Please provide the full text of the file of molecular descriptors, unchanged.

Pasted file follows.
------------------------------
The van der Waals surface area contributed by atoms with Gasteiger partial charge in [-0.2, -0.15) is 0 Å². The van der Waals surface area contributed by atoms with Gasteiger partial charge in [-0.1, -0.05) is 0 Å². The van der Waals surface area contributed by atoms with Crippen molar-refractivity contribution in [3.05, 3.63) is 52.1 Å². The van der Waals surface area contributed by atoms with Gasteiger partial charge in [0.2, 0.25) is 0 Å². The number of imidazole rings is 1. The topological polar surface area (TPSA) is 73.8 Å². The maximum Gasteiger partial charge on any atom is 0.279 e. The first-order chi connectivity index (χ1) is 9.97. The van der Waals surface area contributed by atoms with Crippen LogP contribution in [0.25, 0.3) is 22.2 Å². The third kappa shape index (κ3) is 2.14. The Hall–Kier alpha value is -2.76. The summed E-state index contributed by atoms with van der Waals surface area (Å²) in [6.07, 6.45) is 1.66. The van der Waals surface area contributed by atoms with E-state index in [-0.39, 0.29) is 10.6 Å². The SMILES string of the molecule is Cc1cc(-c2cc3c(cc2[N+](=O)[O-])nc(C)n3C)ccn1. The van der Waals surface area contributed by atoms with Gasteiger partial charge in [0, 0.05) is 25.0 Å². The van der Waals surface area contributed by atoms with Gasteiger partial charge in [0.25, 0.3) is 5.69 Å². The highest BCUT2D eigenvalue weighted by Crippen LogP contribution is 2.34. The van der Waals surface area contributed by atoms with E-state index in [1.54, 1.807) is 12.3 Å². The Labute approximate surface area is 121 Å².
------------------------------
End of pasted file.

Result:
The van der Waals surface area contributed by atoms with Gasteiger partial charge in [-0.2, -0.15) is 0 Å². The van der Waals surface area contributed by atoms with Gasteiger partial charge in [-0.1, -0.05) is 0 Å². The van der Waals surface area contributed by atoms with Crippen molar-refractivity contribution in [3.05, 3.63) is 52.1 Å². The van der Waals surface area contributed by atoms with Gasteiger partial charge in [0.2, 0.25) is 0 Å². The number of imidazole rings is 1. The topological polar surface area (TPSA) is 73.8 Å². The maximum Gasteiger partial charge on any atom is 0.279 e. The first-order chi connectivity index (χ1) is 9.97. The van der Waals surface area contributed by atoms with Crippen LogP contribution in [0.25, 0.3) is 22.2 Å². The third kappa shape index (κ3) is 2.14. The Hall–Kier alpha value is -2.76. The summed E-state index contributed by atoms with van der Waals surface area (Å²) in [6.07, 6.45) is 1.66. The van der Waals surface area contributed by atoms with E-state index in [-0.39, 0.29) is 10.6 Å². The SMILES string of the molecule is Cc1cc(-c2cc3c(cc2[N+](=O)[O-])nc(C)n3C)ccn1. The van der Waals surface area contributed by atoms with Gasteiger partial charge in [0, 0.05) is 25.0 Å². The van der Waals surface area contributed by atoms with Gasteiger partial charge in [0.25, 0.3) is 5.69 Å². The highest BCUT2D eigenvalue weighted by Crippen LogP contribution is 2.34. The van der Waals surface area contributed by atoms with E-state index in [1.54, 1.807) is 12.3 Å². The Labute approximate surface area is 121 Å².